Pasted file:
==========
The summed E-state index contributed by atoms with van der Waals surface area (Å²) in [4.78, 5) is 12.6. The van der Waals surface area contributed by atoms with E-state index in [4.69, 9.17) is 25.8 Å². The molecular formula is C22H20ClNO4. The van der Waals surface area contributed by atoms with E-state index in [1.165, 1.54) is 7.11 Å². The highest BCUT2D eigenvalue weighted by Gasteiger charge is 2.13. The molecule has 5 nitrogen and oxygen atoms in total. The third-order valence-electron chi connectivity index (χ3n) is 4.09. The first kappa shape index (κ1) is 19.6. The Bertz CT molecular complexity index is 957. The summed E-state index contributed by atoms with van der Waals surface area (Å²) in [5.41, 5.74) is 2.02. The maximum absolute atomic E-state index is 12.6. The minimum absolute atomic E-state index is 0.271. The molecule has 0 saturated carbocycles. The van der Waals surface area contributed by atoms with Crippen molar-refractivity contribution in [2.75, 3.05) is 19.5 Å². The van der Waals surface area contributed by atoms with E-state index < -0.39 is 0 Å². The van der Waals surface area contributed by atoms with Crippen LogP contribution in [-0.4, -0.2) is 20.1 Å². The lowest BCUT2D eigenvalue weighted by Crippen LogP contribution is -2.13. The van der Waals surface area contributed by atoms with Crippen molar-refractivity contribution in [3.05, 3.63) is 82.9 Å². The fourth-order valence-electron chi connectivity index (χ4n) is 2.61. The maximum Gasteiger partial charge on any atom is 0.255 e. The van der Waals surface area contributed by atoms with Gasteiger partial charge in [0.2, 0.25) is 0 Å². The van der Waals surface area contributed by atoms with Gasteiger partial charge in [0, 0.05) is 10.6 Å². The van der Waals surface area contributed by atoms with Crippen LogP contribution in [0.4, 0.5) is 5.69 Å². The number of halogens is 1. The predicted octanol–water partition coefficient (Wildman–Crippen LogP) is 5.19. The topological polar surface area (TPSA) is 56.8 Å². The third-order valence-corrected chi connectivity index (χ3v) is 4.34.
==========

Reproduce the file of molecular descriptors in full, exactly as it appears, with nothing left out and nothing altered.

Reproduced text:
The summed E-state index contributed by atoms with van der Waals surface area (Å²) in [4.78, 5) is 12.6. The van der Waals surface area contributed by atoms with E-state index in [4.69, 9.17) is 25.8 Å². The molecular formula is C22H20ClNO4. The van der Waals surface area contributed by atoms with E-state index in [1.165, 1.54) is 7.11 Å². The highest BCUT2D eigenvalue weighted by Gasteiger charge is 2.13. The molecule has 5 nitrogen and oxygen atoms in total. The third-order valence-electron chi connectivity index (χ3n) is 4.09. The first kappa shape index (κ1) is 19.6. The Bertz CT molecular complexity index is 957. The summed E-state index contributed by atoms with van der Waals surface area (Å²) in [5.41, 5.74) is 2.02. The maximum absolute atomic E-state index is 12.6. The minimum absolute atomic E-state index is 0.271. The molecule has 0 saturated carbocycles. The van der Waals surface area contributed by atoms with Crippen molar-refractivity contribution in [2.75, 3.05) is 19.5 Å². The van der Waals surface area contributed by atoms with E-state index < -0.39 is 0 Å². The van der Waals surface area contributed by atoms with Crippen LogP contribution in [-0.4, -0.2) is 20.1 Å². The lowest BCUT2D eigenvalue weighted by Crippen LogP contribution is -2.13. The van der Waals surface area contributed by atoms with Crippen molar-refractivity contribution in [3.05, 3.63) is 82.9 Å². The fourth-order valence-electron chi connectivity index (χ4n) is 2.61. The maximum Gasteiger partial charge on any atom is 0.255 e. The van der Waals surface area contributed by atoms with Gasteiger partial charge in [0.2, 0.25) is 0 Å². The van der Waals surface area contributed by atoms with Gasteiger partial charge in [0, 0.05) is 10.6 Å². The van der Waals surface area contributed by atoms with Crippen LogP contribution in [0.4, 0.5) is 5.69 Å². The number of halogens is 1. The predicted octanol–water partition coefficient (Wildman–Crippen LogP) is 5.19. The topological polar surface area (TPSA) is 56.8 Å². The third-order valence-corrected chi connectivity index (χ3v) is 4.34.